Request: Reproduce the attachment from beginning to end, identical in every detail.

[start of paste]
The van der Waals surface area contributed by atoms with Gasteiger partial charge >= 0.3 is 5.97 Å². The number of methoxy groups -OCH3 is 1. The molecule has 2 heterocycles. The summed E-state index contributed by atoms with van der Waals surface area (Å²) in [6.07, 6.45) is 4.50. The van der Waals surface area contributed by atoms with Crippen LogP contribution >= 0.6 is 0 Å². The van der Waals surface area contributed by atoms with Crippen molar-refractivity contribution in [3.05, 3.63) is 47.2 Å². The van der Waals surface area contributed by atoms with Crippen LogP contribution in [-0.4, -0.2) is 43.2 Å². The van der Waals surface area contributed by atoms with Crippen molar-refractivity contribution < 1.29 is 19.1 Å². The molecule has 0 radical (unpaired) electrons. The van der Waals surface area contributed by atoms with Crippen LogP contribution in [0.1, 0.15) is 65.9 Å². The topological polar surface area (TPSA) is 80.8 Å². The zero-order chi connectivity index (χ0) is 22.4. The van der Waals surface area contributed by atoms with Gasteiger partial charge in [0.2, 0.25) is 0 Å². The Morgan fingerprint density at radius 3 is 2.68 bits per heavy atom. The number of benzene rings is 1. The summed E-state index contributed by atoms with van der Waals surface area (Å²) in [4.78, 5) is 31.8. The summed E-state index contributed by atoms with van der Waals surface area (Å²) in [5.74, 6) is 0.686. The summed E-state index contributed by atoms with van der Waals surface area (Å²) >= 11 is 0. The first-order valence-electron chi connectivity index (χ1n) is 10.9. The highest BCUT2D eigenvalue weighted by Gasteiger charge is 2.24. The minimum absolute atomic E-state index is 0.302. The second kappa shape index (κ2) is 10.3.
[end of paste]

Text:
The van der Waals surface area contributed by atoms with Gasteiger partial charge >= 0.3 is 5.97 Å². The number of methoxy groups -OCH3 is 1. The molecule has 2 heterocycles. The summed E-state index contributed by atoms with van der Waals surface area (Å²) in [6.07, 6.45) is 4.50. The van der Waals surface area contributed by atoms with Crippen LogP contribution >= 0.6 is 0 Å². The van der Waals surface area contributed by atoms with Crippen molar-refractivity contribution in [3.05, 3.63) is 47.2 Å². The van der Waals surface area contributed by atoms with Crippen LogP contribution in [-0.4, -0.2) is 43.2 Å². The van der Waals surface area contributed by atoms with Crippen molar-refractivity contribution < 1.29 is 19.1 Å². The molecule has 0 radical (unpaired) electrons. The van der Waals surface area contributed by atoms with Crippen LogP contribution in [0.1, 0.15) is 65.9 Å². The topological polar surface area (TPSA) is 80.8 Å². The zero-order chi connectivity index (χ0) is 22.4. The van der Waals surface area contributed by atoms with Gasteiger partial charge in [0.2, 0.25) is 0 Å². The Morgan fingerprint density at radius 3 is 2.68 bits per heavy atom. The number of benzene rings is 1. The summed E-state index contributed by atoms with van der Waals surface area (Å²) in [4.78, 5) is 31.8. The summed E-state index contributed by atoms with van der Waals surface area (Å²) in [5.74, 6) is 0.686. The summed E-state index contributed by atoms with van der Waals surface area (Å²) >= 11 is 0. The first-order valence-electron chi connectivity index (χ1n) is 10.9. The highest BCUT2D eigenvalue weighted by Gasteiger charge is 2.24. The minimum absolute atomic E-state index is 0.302. The second kappa shape index (κ2) is 10.3.